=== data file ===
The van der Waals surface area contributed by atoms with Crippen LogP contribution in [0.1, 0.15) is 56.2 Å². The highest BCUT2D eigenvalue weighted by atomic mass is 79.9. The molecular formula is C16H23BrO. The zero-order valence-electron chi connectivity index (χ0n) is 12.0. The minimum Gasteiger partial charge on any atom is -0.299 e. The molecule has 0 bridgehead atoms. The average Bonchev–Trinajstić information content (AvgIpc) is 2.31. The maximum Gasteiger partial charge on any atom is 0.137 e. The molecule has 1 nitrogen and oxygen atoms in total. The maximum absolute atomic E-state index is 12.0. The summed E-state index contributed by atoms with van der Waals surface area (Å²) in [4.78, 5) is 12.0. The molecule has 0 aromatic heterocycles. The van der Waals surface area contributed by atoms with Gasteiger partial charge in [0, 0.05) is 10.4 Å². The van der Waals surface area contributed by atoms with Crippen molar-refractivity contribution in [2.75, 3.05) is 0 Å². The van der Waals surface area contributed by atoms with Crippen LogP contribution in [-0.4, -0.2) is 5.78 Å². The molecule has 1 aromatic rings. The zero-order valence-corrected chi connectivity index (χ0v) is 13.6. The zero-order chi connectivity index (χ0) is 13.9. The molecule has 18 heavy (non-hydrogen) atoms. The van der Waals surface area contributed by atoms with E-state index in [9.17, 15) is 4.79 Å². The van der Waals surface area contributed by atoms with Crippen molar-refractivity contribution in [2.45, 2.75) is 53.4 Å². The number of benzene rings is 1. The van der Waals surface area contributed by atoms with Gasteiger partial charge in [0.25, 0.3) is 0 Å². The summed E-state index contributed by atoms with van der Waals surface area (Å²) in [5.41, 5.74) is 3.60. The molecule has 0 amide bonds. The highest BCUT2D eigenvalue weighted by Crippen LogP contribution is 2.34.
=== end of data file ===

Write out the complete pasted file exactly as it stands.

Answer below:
The van der Waals surface area contributed by atoms with Crippen LogP contribution in [0.1, 0.15) is 56.2 Å². The highest BCUT2D eigenvalue weighted by atomic mass is 79.9. The molecular formula is C16H23BrO. The zero-order valence-electron chi connectivity index (χ0n) is 12.0. The minimum Gasteiger partial charge on any atom is -0.299 e. The molecule has 0 bridgehead atoms. The average Bonchev–Trinajstić information content (AvgIpc) is 2.31. The maximum Gasteiger partial charge on any atom is 0.137 e. The molecule has 1 nitrogen and oxygen atoms in total. The maximum absolute atomic E-state index is 12.0. The summed E-state index contributed by atoms with van der Waals surface area (Å²) in [4.78, 5) is 12.0. The molecule has 0 aromatic heterocycles. The van der Waals surface area contributed by atoms with Gasteiger partial charge in [0, 0.05) is 10.4 Å². The van der Waals surface area contributed by atoms with Crippen molar-refractivity contribution in [2.75, 3.05) is 0 Å². The van der Waals surface area contributed by atoms with Crippen LogP contribution in [-0.4, -0.2) is 5.78 Å². The molecule has 1 aromatic rings. The zero-order valence-corrected chi connectivity index (χ0v) is 13.6. The zero-order chi connectivity index (χ0) is 13.9. The molecule has 18 heavy (non-hydrogen) atoms. The van der Waals surface area contributed by atoms with E-state index in [9.17, 15) is 4.79 Å². The van der Waals surface area contributed by atoms with Crippen molar-refractivity contribution in [2.45, 2.75) is 53.4 Å². The number of benzene rings is 1. The van der Waals surface area contributed by atoms with Gasteiger partial charge in [0.25, 0.3) is 0 Å². The summed E-state index contributed by atoms with van der Waals surface area (Å²) in [5.41, 5.74) is 3.60. The molecule has 0 amide bonds. The highest BCUT2D eigenvalue weighted by Crippen LogP contribution is 2.34.